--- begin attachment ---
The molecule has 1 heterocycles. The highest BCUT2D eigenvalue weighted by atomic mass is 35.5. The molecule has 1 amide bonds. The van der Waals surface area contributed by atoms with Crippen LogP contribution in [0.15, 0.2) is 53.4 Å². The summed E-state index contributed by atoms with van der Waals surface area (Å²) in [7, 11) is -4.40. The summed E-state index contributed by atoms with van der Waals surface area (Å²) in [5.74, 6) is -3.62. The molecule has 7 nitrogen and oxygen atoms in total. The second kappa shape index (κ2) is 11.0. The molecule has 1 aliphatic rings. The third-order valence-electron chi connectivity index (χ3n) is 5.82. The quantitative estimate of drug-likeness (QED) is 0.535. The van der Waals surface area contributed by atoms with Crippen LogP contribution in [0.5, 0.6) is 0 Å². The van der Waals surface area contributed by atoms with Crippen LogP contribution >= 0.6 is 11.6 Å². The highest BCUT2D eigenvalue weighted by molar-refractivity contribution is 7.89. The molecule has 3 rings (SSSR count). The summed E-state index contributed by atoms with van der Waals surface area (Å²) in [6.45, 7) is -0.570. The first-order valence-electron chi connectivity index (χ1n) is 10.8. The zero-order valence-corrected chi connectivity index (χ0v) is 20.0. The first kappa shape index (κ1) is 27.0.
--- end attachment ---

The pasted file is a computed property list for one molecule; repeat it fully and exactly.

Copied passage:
The molecule has 1 heterocycles. The highest BCUT2D eigenvalue weighted by atomic mass is 35.5. The molecule has 1 amide bonds. The van der Waals surface area contributed by atoms with Crippen LogP contribution in [0.15, 0.2) is 53.4 Å². The summed E-state index contributed by atoms with van der Waals surface area (Å²) in [7, 11) is -4.40. The summed E-state index contributed by atoms with van der Waals surface area (Å²) in [5.74, 6) is -3.62. The molecule has 7 nitrogen and oxygen atoms in total. The second kappa shape index (κ2) is 11.0. The molecule has 1 aliphatic rings. The third-order valence-electron chi connectivity index (χ3n) is 5.82. The quantitative estimate of drug-likeness (QED) is 0.535. The van der Waals surface area contributed by atoms with Crippen LogP contribution in [0.5, 0.6) is 0 Å². The van der Waals surface area contributed by atoms with Crippen LogP contribution >= 0.6 is 11.6 Å². The highest BCUT2D eigenvalue weighted by molar-refractivity contribution is 7.89. The molecule has 3 rings (SSSR count). The summed E-state index contributed by atoms with van der Waals surface area (Å²) in [6.45, 7) is -0.570. The first-order valence-electron chi connectivity index (χ1n) is 10.8. The zero-order valence-corrected chi connectivity index (χ0v) is 20.0. The first kappa shape index (κ1) is 27.0.